Program 'Fidelity' Reviews Help New Hampshire Improve Mental Health Outcomes

State requirement designed to ensure services are delivered as intended

Navigate to:

Program 'Fidelity' Reviews Help New Hampshire Improve Mental Health Outcomes
New Hampshire

A New Hampshire law, enacted in 2003, requires that state-funded illness management and recovery services be delivered with fidelity to their original models. That means any service or intervention should adhere to the protocol or initial program model. In the past 15 years, these fidelity reviews have become a key element for ensuring that programs in the state achieve their intended outcomes.

The state Department of Health and Human Services conducts annual  fidelity reviews for two specific services—known as assertive community treatment and supported employment—delivered by 10 community mental health centers across the state. This process has helped to standardize monitoring and fostered collaboration on improving behavioral health services. And that has enabled the department to have constructive and supportive conversations with community health centers about their programs.

Fidelity review teams made up of at least three officials from the department’s Bureau of Mental Health Services score a program’s implementation—and how that aligns with its original mission—based on about 25 criteria that affect service delivery, such as intake rates and contact hours.

Lauren Quann, the bureau’s administrator of operations, noted recently that “conducting fidelity reviews provides a clear and consistent message regarding the expectation to provide a high-quality service, and gives the centers objective feedback and support regarding service quality, including guidance for improvement.” For instance, when service providers for one program received a low score on intensity of service—the average duration of face-to-face service time per client—the bureau set a minimum contact requirement for program providers.

In the 30 days after a center receives its scores, department contractors work with program staff to develop an improvement plan that addresses any deficiencies. The bureau then reviews progress quarterly on action items identified in the plan. Contractors also provide ongoing trainings to ensure that any corrective actions undertaken by program administrators are appropriate and effective.

Fidelity reviews help educate agency staff and providers on what helps improve service delivery. Making the process a routine part of operations also can increase staff capacity, in part by taking advantage of ready-to-use materials that save time and effort. Regular reviews also can boost staff’s ability to manage mental health disorders, utilize motivational and educational strategies, and implement cognitive behavioral approaches. And New Hampshire is seeing the results. Using the review process, the state has improved program outcomes, including reductions in mental health-related relapses and hospitalizations and improved progress in clients meeting their recovery goals.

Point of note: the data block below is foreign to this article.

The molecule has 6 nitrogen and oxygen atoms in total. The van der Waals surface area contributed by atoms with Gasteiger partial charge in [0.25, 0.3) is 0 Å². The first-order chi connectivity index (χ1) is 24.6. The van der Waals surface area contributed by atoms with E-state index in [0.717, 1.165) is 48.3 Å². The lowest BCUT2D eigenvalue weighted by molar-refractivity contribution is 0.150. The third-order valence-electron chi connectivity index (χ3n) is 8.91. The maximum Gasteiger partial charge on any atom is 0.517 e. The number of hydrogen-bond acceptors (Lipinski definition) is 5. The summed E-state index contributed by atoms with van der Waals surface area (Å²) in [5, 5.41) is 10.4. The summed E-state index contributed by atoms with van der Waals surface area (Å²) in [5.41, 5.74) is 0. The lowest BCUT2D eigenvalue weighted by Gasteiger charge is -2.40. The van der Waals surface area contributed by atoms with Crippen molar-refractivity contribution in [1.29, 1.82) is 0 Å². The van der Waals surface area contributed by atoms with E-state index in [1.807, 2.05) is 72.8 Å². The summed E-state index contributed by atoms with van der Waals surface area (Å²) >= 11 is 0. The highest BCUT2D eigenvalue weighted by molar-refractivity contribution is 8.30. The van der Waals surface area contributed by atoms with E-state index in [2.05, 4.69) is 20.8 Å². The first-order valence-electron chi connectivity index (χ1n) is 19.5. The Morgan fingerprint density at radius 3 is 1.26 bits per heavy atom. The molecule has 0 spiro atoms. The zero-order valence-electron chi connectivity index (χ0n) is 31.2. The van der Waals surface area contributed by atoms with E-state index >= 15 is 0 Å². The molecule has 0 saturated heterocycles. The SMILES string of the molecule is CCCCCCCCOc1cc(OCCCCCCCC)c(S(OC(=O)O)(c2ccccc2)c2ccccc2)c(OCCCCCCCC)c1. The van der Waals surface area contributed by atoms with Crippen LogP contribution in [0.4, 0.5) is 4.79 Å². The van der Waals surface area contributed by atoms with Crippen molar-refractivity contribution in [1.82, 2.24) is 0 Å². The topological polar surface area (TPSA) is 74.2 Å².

For more information:

Sara Dube is a director and Mariel McLeod is an associate with the Pew-MacArthur Results First Initiative.

Spotlight on Mental Health


Implementation Oversight

Quick View

Implementation Oversight

Jurisdictions can achieve the benefits of evidence-based programs by building capacity to support effective implementation, what Results First calls evidence-based implementation oversight. Included below are links to briefs, fact sheets, and other resources. Along with explanatory documents, this section highlights how select states and counties approach this type of oversight.

Composite image of modern city network communication concept

Learn the Basics of Broadband from Our Limited Series

Sign up for our four-week email course on Broadband Basics

Quick View

How does broadband internet reach our homes, phones, and tablets? What kind of infrastructure connects us all together? What are the major barriers to broadband access for American communities?

What Is Antibiotic Resistance—and How Can We Fight It?

Sign up for our four-week email series The Race Against Resistance.

Quick View

Antibiotic-resistant bacteria, also known as “superbugs,” are a major threat to modern medicine. But how does resistance work, and what can we do to slow the spread? Read personal stories, expert accounts, and more for the answers to those questions in our four-week email series: Slowing Superbugs.

Explore Pew’s new and improved
Fiscal 50 interactive

Your state's stats are more accessible than ever with our new and improved Fiscal 50 interactive:

  • Maps, trends, and customizable charts
  • 50-state rankings
  • Analysis of what it all means
  • Shareable graphics and downloadable data
  • Proven fiscal policy strategies


Welcome to the new Fiscal 50

Key changes include:

  • State pages that help you keep track of trends in your home state and provide national and regional context.
  • Interactive indicator pages with highly customizable and shareable data visualizations.
  • A Budget Threads feature that offers Pew’s read on the latest state fiscal news.

Learn more about the new and improved Fiscal 50.